The Government Accountability Office released a report today entitled “Terrorist Watch List Screening: Efforts to Help Reduce Adverse Effects on the Public.” It takes a close look at the existing watch list system, and the activities that have been taken to improve people’s ability to address the fact that they are incorrectly placed or identified on government watch lists. It contains a useful chart on Page 11 that shows the existing watchlist check process. And it notes current efforts underway to develop a government-wide redress process:
The Terrorist Screening Center, from its unique position as administrator of the consolidated terrorist watch list, has noted significant differences among agencies in providing watch-list-related redress. For instance, whereas the Transportation Security Administration has designated an official accountable specifically for redress, U.S. Customs and Border Protection does not and also has not followed consistent procedures in referring appropriate redress queries to the Terrorist Screening Center. Thus, at the Terrorist Screening Centerâ€™s request, the Department of Justice is leading an effort to develop an interagency memorandum of understanding to ensure that opportunities for redress are formally documented and that agency responsibilities are clear, with designated officials specifically accountable for supporting the continued success of watch-list-related redress. This effort, according to the Terrorist Screening Center, has been ongoing since fall 2005, and a final draft of the memorandum of understanding is expected to be ready for interagency clearances by fall 2006. The Department of Justice and the Terrorist Screening Center have acknowledged that, upon finalization of an interagency agreement that documents the redress opportunities and designates agenciesâ€™ responsibilities, it is important that appropriately updated information on redress and points of contact be made available to the public, including updates of Web-based guidance.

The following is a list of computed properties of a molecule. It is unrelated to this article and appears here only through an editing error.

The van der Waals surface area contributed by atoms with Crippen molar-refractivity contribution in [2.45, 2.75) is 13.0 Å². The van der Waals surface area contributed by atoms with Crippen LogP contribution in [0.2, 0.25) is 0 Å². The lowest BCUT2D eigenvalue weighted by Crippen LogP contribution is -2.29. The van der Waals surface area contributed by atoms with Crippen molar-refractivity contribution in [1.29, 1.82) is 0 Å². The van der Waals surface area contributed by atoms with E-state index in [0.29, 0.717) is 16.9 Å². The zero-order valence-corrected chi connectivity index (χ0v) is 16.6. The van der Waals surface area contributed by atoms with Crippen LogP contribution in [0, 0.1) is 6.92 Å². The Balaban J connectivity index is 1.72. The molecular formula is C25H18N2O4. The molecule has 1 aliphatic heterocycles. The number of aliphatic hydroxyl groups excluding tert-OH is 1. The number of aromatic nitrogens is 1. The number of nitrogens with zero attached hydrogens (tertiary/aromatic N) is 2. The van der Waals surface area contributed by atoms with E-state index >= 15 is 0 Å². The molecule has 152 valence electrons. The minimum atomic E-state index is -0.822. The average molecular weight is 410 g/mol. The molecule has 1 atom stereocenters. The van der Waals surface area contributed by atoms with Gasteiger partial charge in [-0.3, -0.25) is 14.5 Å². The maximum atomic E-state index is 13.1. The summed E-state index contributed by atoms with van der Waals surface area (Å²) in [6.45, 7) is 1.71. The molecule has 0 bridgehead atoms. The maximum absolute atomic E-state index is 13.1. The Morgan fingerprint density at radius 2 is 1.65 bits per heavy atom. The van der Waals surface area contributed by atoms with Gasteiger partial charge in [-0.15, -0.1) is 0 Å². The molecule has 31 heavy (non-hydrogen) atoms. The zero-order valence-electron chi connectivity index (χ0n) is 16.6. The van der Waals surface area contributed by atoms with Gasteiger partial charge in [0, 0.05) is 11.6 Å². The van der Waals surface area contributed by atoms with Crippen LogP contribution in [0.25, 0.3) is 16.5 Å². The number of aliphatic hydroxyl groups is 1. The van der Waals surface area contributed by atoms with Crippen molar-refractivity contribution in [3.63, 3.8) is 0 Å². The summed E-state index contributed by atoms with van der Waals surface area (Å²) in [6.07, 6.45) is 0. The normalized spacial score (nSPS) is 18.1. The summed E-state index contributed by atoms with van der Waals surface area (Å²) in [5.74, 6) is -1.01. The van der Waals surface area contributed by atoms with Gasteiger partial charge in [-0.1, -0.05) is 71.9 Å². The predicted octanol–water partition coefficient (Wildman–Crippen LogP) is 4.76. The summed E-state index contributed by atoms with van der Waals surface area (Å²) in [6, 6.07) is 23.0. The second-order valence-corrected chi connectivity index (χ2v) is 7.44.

This is an issue that Sec. Chertoff had promised progress on by the end of 2006, in his “Secure Borders and Open Doors” speech in January, noting then that DHS’s goal “is to establish a government-wide traveler screening redress process before the end of this year to enable travelers who have complaints or have legitimate issues to resolve those questions with one-stop shopping.” Hopefully sufficient progress is being made on this front. In the absence of an effective redress system, the public’s long-term acceptance of watchlisting efforts is likely to recede.